Access Our Results

Researchers at the Virginia Institute of Marine Science have been using aerial photography and ground surveys to monitor the distribution, extent, density, and species-composition of seagrass beds in Chesapeake Bay annually since 1978 (with hiatuses in 1982-84 and 1987 due to funding gaps). State and federal resource managers use data from VIMS' seagrass monitoring program as an indicator of water quality and ecosystem health, and to track progress toward the Chesapeake Bay Program's baywide restoration goal of 185,000 seagrass acres.

VIMS and the CBP have used a number of different spatial units to collect, analyze, and present seagrass data:

Baywide Total
Baywide Total

VIMS’ Seagrass Monitoring Program keeps track of annual changes in the Bay's total seagrass coverage as a means of gauging progress toward the Chesapeake Bay Program's long-term restoration goal of 185,000 acres, with interim targets of 90,000 acres by 2017 and 130,000 acres by 2025. VIMS reports its seagrass coverage data in hectares, the metric equivalent of an acre. One hectare contains about 2.47 acres.

By Segments

Since it was established in 1983 to restore Bay health, the Chesapeake Bay Program has used various forms of a segmentation scheme to better collect, analyze, and present environmental data. The Bay Program currently defines 93 segments within the Bay and its tributaries, each delineating an area with similar salinity, water depth, marine life, and circulation patterns. Where possible, these segments are bounded by prominent geographic features such as points, islands, or stream mouths; and contain one or more stations to monitor water quality. In 2003, these segments were further modified to better reflect political boundaries. VIMS’ Seagrass Monitoring Program uses the CBP segments as one way to organize its observations and analysis.

By Map Quadrangles

The Seagrass Monitoring Program at VIMS uses the boundaries of the U.S. Geological Survey's 7.5-minute topographic maps (also known as quadrangles or quads) as another way to organize its seagrass observations and analysis. These maps are drawn at a scale of 1:24,000; each portrays an area of about 50-60 square miles depending on latitude. VIMS reports seagrass coverage within 259 7.5-minute quad maps along the shoreline of Chesapeake Bay and its tributaries, and Virginia's Eastern Shore.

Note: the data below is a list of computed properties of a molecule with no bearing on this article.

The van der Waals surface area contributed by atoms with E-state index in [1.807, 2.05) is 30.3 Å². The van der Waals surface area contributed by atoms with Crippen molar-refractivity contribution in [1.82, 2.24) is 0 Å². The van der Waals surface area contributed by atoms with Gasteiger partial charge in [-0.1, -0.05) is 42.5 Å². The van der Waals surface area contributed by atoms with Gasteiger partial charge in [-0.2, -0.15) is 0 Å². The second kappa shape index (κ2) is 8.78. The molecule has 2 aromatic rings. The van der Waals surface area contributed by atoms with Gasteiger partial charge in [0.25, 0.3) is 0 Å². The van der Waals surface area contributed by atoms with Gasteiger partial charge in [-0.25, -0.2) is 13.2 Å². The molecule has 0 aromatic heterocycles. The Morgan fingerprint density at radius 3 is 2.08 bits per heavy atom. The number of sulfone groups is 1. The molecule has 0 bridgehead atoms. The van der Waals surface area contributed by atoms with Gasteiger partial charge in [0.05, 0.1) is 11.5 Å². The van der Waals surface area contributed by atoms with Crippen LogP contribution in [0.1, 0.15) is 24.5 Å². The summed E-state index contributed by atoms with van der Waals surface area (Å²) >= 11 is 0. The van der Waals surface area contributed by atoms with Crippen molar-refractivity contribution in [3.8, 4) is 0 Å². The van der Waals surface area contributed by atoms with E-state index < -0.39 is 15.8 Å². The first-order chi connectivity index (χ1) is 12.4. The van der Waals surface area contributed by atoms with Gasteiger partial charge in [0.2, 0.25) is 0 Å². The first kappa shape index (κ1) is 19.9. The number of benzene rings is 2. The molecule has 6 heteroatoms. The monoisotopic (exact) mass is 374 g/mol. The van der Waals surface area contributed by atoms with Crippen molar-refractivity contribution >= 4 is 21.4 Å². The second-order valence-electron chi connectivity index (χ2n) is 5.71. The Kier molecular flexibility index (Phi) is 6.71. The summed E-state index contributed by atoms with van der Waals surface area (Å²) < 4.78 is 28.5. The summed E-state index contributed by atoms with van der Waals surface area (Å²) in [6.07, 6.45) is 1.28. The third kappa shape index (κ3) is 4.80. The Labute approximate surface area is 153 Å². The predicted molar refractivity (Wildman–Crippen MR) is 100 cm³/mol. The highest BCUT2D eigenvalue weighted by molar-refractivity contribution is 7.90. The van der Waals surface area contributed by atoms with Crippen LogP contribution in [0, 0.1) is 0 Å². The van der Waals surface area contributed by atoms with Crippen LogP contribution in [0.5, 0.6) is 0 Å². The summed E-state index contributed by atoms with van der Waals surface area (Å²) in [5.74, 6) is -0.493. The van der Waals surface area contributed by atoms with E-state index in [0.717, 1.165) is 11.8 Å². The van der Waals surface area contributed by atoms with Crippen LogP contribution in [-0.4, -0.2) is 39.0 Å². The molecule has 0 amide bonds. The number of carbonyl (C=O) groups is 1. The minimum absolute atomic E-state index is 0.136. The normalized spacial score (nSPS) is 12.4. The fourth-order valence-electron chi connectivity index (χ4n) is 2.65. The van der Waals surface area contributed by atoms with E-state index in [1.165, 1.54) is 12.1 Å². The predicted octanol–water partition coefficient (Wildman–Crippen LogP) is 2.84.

By Salinity Zone

In 2013, the Chesapeake Bay Program and researchers at VIMS began to categorize seagrass abundance in Chesapeake Bay using 4 different salinity zones, which encompass underwater grass communities that respond similarly to storms, drought, and other growing conditions. This makes it easier for scientists to connect changes in grass communities with changes in growing conditions through time. Marine scientists measure salinity in parts per thousand, or ppt, with full seawater at about 35 ppt. The 4 salinity zones used to categorize seagrass coverage in Chesapeake Bay are:

  • Tidal Fresh (no salt, < 0.5 ppt)
  • Oligohaline (slightly salty, 0.5-5 ppt)
  • Mesohaline (moderately salty, 5-18 ppt)
  • Polyhaline (very salty, 18-25 ppt)
By State

VIMS tracks the abundance of underwater grasses as an indicator of Bay health for the Chesapeake Bay Program, a federal-state partnership established in 1983 to monitor and restore the Bay ecosystem. Organizing seagrass coverage by segments within a state helps local resource managers monitor their specific seagrass restoration goals. We provide data for 4 of the 7 jurisdictions that participate in the Bay Program: Delaware, Maryland, New York, Pennsylvania, Virginia, W. Virginia, and Washington, D.C.)

By Geographic Zone

The VIMS Seagrass Monitoring Program began tracking the abundance of underwater bay grasses in 1978, and initially segmented their data by 4 broad geographic zones.. In the interest of long-term consistency, we still make our data available using these categorizations. The 4 geographic zones, based broadly on north to south and east to west divisions, are: Upper Bay, Middle Bay, Lower Bay, and Coastal Bays.

You can access, organize, and compare the data for these units via

We also compile and present our seagrass monitoring data in a series of annual reports.